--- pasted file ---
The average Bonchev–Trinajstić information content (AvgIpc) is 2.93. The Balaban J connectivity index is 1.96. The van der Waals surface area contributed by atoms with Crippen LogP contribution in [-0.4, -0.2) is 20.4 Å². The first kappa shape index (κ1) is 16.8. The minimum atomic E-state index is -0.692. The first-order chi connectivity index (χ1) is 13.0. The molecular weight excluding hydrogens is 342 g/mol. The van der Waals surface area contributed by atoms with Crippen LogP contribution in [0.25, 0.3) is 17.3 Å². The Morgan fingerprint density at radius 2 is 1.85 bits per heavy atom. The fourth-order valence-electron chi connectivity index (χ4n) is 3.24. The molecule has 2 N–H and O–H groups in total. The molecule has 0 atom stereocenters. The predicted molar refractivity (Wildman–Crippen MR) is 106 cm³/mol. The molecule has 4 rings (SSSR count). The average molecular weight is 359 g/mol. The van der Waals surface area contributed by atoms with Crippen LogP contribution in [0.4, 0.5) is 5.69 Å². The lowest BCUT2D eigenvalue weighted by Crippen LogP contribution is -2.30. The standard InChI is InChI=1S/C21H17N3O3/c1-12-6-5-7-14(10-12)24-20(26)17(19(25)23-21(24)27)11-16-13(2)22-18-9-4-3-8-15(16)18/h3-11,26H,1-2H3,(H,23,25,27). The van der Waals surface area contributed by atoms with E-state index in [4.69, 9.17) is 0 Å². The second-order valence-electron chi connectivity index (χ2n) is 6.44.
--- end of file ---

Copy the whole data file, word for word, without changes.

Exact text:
The average Bonchev–Trinajstić information content (AvgIpc) is 2.93. The Balaban J connectivity index is 1.96. The van der Waals surface area contributed by atoms with Crippen LogP contribution in [-0.4, -0.2) is 20.4 Å². The first kappa shape index (κ1) is 16.8. The minimum atomic E-state index is -0.692. The first-order chi connectivity index (χ1) is 13.0. The molecular weight excluding hydrogens is 342 g/mol. The van der Waals surface area contributed by atoms with Crippen LogP contribution in [0.25, 0.3) is 17.3 Å². The Morgan fingerprint density at radius 2 is 1.85 bits per heavy atom. The fourth-order valence-electron chi connectivity index (χ4n) is 3.24. The molecule has 2 N–H and O–H groups in total. The molecule has 0 atom stereocenters. The predicted molar refractivity (Wildman–Crippen MR) is 106 cm³/mol. The molecule has 4 rings (SSSR count). The average molecular weight is 359 g/mol. The van der Waals surface area contributed by atoms with Crippen LogP contribution in [0.4, 0.5) is 5.69 Å². The lowest BCUT2D eigenvalue weighted by Crippen LogP contribution is -2.30. The standard InChI is InChI=1S/C21H17N3O3/c1-12-6-5-7-14(10-12)24-20(26)17(19(25)23-21(24)27)11-16-13(2)22-18-9-4-3-8-15(16)18/h3-11,26H,1-2H3,(H,23,25,27). The van der Waals surface area contributed by atoms with E-state index in [4.69, 9.17) is 0 Å². The second-order valence-electron chi connectivity index (χ2n) is 6.44.